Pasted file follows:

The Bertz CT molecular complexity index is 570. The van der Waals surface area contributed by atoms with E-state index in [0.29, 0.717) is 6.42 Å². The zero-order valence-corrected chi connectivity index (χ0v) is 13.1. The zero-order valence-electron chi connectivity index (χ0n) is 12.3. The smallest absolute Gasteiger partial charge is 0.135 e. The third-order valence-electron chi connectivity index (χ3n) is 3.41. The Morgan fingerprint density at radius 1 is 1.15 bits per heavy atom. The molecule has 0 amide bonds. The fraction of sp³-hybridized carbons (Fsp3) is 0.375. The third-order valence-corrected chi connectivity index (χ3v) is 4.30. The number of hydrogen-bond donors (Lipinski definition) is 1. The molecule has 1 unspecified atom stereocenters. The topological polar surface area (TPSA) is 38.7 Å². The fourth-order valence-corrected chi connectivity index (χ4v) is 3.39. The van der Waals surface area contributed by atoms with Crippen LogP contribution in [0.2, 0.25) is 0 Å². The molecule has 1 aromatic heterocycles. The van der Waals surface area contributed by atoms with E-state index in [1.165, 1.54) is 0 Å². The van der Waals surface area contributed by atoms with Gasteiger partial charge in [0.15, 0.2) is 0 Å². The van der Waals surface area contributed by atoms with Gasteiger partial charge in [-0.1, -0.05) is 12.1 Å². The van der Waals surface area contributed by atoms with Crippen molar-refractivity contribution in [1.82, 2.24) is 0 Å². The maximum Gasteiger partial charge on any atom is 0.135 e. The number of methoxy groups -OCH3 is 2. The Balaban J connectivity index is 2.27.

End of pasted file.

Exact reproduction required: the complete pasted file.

The Bertz CT molecular complexity index is 570. The van der Waals surface area contributed by atoms with E-state index in [0.29, 0.717) is 6.42 Å². The zero-order valence-corrected chi connectivity index (χ0v) is 13.1. The zero-order valence-electron chi connectivity index (χ0n) is 12.3. The smallest absolute Gasteiger partial charge is 0.135 e. The third-order valence-electron chi connectivity index (χ3n) is 3.41. The Morgan fingerprint density at radius 1 is 1.15 bits per heavy atom. The molecule has 0 amide bonds. The fraction of sp³-hybridized carbons (Fsp3) is 0.375. The third-order valence-corrected chi connectivity index (χ3v) is 4.30. The number of hydrogen-bond donors (Lipinski definition) is 1. The molecule has 1 unspecified atom stereocenters. The topological polar surface area (TPSA) is 38.7 Å². The fourth-order valence-corrected chi connectivity index (χ4v) is 3.39. The van der Waals surface area contributed by atoms with Crippen LogP contribution in [0.2, 0.25) is 0 Å². The molecule has 1 aromatic heterocycles. The van der Waals surface area contributed by atoms with E-state index in [1.165, 1.54) is 0 Å². The van der Waals surface area contributed by atoms with Gasteiger partial charge in [0.15, 0.2) is 0 Å². The van der Waals surface area contributed by atoms with Gasteiger partial charge in [-0.1, -0.05) is 12.1 Å². The van der Waals surface area contributed by atoms with Crippen molar-refractivity contribution in [1.82, 2.24) is 0 Å². The maximum Gasteiger partial charge on any atom is 0.135 e. The number of methoxy groups -OCH3 is 2. The Balaban J connectivity index is 2.27.